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University Police at Buffalo State Earn Reaccreditation

University Police at Buffalo State Earn Reaccreditation

Posted: June 21, 2017

The University Police Department (UPD) at Buffalo State have earned reaccreditation from the New York State Division of Criminal Justice Services Accreditation Council. UPD was first accredited in June 2012. Only 25 percent of all police departments in New York State are accredited.

“The accreditation process impacts almost everything we do,” said Peter Carey, chief of police (at left). “All our policies have to meet the standards of the accreditation program.”

That’s no small task. The accreditation program includes 110 standards, organized into three categories: administration, training, and operations. The program’s four primary goals are to increase effectiveness and efficiency; to promote increased cooperation and coordination among law enforcement agencies; to ensure appropriate training; and to promote public confidence.

Participation in the accreditation process is entirely voluntary. “We do it because it ensures we have the best, most up-to-date practices,” said Carey. “One result of participation is that we’re undergoing constant reassessment and making appropriate changes to our policies.”

Every aspect of UPD’s operation is affected by the standards. Besides administrative procedures, the standards encompass basic and in-service instruction as well as training for supervisors. Operations standards deal with such critical and litigious topics as high-speed pursuits, roadblocks, patrol, and unusual occurrences.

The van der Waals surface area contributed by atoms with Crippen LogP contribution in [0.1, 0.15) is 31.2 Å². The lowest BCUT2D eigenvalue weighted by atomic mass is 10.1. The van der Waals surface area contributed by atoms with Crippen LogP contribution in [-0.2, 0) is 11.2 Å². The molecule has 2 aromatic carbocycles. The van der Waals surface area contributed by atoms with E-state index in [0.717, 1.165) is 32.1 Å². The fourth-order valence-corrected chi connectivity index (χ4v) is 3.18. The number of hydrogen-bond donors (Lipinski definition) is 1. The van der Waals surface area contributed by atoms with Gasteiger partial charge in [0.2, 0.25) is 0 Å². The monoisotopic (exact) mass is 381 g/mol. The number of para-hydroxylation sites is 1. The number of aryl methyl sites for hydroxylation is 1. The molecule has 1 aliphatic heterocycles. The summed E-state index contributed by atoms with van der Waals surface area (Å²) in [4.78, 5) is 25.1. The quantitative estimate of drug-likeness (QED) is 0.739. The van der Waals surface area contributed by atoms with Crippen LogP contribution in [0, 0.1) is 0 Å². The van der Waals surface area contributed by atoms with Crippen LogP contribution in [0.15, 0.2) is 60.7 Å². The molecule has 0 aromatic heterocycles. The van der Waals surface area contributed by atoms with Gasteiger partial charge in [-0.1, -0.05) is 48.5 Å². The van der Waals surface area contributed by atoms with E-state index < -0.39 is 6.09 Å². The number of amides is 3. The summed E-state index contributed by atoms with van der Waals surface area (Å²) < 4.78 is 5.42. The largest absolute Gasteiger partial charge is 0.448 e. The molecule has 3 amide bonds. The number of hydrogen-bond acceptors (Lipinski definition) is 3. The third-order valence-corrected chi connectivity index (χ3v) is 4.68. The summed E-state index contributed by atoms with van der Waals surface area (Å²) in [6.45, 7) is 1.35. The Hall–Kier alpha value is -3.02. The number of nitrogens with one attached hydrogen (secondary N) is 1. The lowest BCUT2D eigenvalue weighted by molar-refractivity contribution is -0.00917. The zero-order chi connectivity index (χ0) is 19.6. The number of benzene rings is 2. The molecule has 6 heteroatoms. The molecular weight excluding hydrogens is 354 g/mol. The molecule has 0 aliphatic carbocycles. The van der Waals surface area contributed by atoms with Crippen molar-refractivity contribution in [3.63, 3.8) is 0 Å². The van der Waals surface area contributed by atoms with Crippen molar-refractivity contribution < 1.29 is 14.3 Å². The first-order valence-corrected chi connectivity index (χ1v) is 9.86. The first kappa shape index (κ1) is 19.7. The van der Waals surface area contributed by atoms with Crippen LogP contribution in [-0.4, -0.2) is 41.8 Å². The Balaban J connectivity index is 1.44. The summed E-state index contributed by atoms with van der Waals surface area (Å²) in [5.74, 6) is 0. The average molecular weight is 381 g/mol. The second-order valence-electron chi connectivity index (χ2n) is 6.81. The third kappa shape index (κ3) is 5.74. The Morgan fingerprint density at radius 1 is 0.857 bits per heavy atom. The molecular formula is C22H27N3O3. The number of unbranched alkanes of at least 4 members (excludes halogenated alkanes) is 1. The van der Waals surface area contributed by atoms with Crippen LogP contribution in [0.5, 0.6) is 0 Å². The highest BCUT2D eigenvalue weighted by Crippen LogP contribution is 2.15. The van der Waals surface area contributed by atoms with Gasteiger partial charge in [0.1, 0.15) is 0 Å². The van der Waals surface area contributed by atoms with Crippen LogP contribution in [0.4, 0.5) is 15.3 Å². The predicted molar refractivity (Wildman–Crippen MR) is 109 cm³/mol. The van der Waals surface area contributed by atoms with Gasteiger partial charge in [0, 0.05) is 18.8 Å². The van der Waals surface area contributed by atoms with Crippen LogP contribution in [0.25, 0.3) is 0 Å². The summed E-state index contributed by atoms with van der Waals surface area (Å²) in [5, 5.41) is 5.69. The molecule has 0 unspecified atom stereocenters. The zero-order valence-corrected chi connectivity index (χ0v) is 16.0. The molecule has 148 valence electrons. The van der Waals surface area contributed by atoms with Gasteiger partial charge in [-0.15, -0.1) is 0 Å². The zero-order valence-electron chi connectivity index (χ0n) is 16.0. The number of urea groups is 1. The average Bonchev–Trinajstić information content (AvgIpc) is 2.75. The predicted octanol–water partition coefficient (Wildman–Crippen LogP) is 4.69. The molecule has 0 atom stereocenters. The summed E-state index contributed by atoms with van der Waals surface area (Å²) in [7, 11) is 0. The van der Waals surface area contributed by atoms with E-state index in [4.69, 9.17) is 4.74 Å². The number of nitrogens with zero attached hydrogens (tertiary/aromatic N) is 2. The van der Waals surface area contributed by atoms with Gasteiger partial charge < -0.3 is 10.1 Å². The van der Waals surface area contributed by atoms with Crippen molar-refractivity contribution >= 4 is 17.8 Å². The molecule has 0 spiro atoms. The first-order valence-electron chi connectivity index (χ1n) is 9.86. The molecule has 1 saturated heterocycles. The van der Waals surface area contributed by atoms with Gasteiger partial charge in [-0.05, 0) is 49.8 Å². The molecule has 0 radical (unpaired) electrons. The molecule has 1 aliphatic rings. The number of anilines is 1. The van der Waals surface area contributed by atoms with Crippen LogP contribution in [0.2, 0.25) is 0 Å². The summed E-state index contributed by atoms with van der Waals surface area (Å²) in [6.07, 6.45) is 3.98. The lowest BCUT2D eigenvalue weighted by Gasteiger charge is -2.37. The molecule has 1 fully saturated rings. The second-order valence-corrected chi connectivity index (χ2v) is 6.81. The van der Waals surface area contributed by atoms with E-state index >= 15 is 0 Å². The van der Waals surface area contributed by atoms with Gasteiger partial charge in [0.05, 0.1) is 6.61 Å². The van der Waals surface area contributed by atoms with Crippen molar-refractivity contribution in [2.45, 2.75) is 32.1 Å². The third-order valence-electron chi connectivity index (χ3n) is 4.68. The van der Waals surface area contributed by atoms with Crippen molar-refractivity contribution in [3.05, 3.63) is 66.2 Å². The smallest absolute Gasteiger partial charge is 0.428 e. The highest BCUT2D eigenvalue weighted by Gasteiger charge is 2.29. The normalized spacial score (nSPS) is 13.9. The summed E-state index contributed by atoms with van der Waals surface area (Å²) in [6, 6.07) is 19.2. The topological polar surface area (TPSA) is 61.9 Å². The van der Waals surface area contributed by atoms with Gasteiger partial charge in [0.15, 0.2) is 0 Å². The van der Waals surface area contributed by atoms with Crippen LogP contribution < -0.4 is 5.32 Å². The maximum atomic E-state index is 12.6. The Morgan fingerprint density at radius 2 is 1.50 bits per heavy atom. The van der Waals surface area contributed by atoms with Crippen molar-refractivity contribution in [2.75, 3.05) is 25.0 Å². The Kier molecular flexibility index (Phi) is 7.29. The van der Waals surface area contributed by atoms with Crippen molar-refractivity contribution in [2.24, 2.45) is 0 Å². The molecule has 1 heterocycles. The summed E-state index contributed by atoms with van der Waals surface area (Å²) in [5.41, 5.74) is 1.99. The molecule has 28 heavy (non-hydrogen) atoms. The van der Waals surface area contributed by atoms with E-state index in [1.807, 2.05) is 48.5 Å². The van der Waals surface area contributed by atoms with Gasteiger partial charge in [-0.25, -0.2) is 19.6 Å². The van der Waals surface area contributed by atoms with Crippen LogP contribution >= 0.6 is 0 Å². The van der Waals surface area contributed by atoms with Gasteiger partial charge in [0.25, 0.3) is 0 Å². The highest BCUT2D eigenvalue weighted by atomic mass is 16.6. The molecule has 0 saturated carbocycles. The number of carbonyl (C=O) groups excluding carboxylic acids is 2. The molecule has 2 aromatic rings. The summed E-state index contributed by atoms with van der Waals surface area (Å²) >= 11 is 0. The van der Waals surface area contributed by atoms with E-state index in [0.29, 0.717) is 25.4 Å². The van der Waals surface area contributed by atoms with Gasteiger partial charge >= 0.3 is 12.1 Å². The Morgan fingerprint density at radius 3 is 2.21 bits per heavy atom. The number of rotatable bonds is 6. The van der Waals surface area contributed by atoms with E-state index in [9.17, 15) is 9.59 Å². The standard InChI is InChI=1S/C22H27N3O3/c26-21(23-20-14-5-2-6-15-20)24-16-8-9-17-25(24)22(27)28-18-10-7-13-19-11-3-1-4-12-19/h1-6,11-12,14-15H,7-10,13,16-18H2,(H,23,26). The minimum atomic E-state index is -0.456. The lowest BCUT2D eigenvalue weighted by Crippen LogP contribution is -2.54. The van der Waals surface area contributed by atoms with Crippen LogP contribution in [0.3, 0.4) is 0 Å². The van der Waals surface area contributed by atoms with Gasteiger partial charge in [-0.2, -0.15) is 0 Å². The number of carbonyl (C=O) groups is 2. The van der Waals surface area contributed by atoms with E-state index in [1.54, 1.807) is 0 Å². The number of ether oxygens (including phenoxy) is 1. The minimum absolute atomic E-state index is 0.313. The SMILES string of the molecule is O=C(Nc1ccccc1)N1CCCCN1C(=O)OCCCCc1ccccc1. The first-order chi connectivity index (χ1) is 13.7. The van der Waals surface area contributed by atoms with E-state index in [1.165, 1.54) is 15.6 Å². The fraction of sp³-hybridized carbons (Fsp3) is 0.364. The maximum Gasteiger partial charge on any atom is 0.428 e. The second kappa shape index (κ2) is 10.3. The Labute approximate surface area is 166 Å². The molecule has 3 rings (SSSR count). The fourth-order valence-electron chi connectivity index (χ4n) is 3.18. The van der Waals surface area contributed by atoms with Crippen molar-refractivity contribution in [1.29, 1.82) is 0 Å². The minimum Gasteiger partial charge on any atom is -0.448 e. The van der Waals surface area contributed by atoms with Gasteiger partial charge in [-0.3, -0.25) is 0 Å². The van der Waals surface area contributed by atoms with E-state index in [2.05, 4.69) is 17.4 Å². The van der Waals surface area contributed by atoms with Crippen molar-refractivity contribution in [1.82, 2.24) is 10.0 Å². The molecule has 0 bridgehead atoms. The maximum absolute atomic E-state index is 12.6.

“We have procedures in place to document our compliance,” said Carey. “That provides us with proof that we are actually implementing the standards and following the policies we’ve established.”

The policies cover everything from dealing with a driving-under-the-influence event to the use of social media. Another policy is a park-and-walk requirement that applies to every officer on every shift, who must leave their car and walk on campus. “Last year, we had 2,600 contacts with people during the park-and-walks,” said Carey. “That’s part of our community policing program. Our officers document not only their walks but also interactions other than the most casual. The idea is that walking around invites people to approach the officers. You can’t approach an officer who’s in a car.”

Officers walk through all the buildings on campus daily, including student housing, classroom buildings, and offices. “We don’t disrupt any activities,” said Amy Pedlow, assistant chief of police (at right). “We wouldn’t go into a classroom or an office in use.” On foot and on bicycle, officers patrol the campus quads and parking lots as well.

As a police force serving a campus community, presentations are an important part of UPD’s work. “Last year, including our educational programs and presentations at student orientations, we talked to more than 6,000 people,” said Carey. 

“When we talk to parents at orientation, they really appreciate that we’re accredited,” said Pedlow.

Carey said that the accreditation process improves UPD’s operation and creates accountability. “When you go through the accreditation process the first time, it forces you to organize your process and operations,” he said. “You can’t just have a set of binders on the wall. When the accreditors came, they spent three days reviewing our material and talking to our officers. The process is good and helpful. They don’t just give the accreditation away; you have to earn it.”

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